And I absolutely agree with your point that older people should show some forgiveness to younger ones when they don't act perfectly.  I do not, however, think that excuses the behavior.  The GF didn't really do anything wrong, but I do think she can improve for the future.  So, while (as I suppose an older person) can definitely cut her some slack, I'm not going to just sit back and say "It's ok, you're young.  Mom is horrible."  There's nothing wrong with offering advice and perspective for next time.  It's how we grow.

I also don't see in either the OP or the follow-up that GF retreated to BF's room without a word, without explaining that she was in pain, etc. For all we know, she could have explained very thoroughly, and the parents simply didn't want to hear it, or didn't believe her. The fact that the BF was surprised doesn't mean much to me, as others have pointed out, the experience of pain is personal and hard to communicate, particularly to someone young and healthy, who has to basis for understanding. GF could have been saying, "Look I'm in SERIOUS pain, and need to lie still," till she was blue in the face, it still might not have sunk in to BF until he saw her try to move.

However, according to the OP, the BF was the one that asked if she could stay and he only asked once.  I'm still not sure how you expected the parents to understand her pain if the only person that was asking if she could stay didn't get it.  I'm healthy...but I'm not in my twenties and I don't think I'd automatically understand that someone that has a spinal injury would need that much bed rest after a day of sitting around and talking.  Sure, if the GF said something to them, they'd know, but that would have been a pretty big important peice to leave out of the story, especially when people were asking her before the follow up.  My guess is that she while she spent some time during her previous visit answering questions about her injury, she didn't really explain that she was in great pain after socializing and couldn't get out of bed (I'm also assuming that there was little opportunity for her to explain this.  It makes sense that she went to bed that night and woke up in agony and couldn't really get up.  I doubt mom came in asking about her, so all communication was happening through BF.  And let's face it.  He hasn't proven to be the best communicator so far in this story).

And I'm thinking this through how I followed the story.  In the OP, we were told that sitting around for too long caused great pain.  I believed this to be true.  So, when she went on to say that GF was in great pain after sitting and socializing, I naturally assumed she sat for too long and didn't get up and walk around when she needed to.  I'm assuming that the GF probably also told mom that if she sits for too long it causes her great pain.  Now, the OP came back and said that she actually did get up and walk around frequently...which surprised me, because I thought sitting around for too long was the problem. But she didn't sit for too long (at least it doesn't appear that way).  So, I seriously doubt that the mom was thinking "Oh, she is sat for too long" if she saw that she got up several times and walked around.  Yes, the sitting and socializing still caused the pain, but I can totally see how someone woudn't connect it right away...because I didn't.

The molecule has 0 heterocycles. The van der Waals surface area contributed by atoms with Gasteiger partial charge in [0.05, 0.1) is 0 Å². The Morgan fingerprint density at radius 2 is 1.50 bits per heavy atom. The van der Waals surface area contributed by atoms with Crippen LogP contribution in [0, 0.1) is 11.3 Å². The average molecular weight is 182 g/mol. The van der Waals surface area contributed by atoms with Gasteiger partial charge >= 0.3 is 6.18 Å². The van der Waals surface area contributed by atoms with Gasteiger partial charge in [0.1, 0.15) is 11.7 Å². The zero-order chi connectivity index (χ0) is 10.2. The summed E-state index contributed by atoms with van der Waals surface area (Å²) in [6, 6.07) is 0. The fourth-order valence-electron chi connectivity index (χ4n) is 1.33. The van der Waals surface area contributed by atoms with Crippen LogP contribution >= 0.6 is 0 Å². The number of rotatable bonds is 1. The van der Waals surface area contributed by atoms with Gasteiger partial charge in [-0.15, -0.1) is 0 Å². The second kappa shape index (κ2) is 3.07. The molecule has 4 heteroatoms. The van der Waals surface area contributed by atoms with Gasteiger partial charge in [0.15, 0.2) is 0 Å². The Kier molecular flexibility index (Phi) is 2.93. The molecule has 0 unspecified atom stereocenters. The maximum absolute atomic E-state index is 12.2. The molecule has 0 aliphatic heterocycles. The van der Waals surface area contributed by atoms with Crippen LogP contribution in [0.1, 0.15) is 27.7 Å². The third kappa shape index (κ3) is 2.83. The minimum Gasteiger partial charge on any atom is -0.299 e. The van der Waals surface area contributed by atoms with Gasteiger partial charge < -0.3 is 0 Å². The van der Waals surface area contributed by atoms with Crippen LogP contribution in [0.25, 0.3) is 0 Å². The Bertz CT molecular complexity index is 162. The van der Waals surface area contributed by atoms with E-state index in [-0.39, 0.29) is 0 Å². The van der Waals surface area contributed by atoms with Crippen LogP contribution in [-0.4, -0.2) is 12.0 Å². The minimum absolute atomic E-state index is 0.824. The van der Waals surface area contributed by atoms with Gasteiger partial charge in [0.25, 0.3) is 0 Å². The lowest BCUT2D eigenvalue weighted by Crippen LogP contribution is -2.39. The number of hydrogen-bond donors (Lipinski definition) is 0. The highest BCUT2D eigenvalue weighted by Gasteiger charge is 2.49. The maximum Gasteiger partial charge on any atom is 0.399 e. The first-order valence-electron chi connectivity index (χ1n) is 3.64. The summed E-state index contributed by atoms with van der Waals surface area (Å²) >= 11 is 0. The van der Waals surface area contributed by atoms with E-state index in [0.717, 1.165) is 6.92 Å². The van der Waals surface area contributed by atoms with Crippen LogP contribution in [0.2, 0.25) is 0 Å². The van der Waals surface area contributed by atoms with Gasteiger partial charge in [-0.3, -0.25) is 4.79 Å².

So, an important thing to say is "I'm in pain, despite the fact that I walked around and tried not to sit still for too long.  I need to go bed.  I'm sorry but this is the nature of my injury and I'm not purposely being anti-social."  I would love to know if the GF said this and I would also like to know that if she said this, why this critical peice was left out of the story.

Yvaine

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Re: What do you all think of this?
« Reply #209 on: April 25, 2014, 11:15:03 AM »
Wondering about how permanent the injury is, what this means for her son as a possible future caretaker, how it might affect children they'd have, etc...these are legitimate concerns.

I think they're legitimate concerns to be discussed between Boyfriend and Girlfriend, but that they're not really appropriate things for the parents to be grilling Girlfriend about. It's not really their business what arrangements and discussions the two of them have made/had between them. If they're really concerned, they can address it privately with Boyfriend (which it sounds like they've also done) but I don't think that's appropriate first-meeting conversation to have with Girlfriend, at all.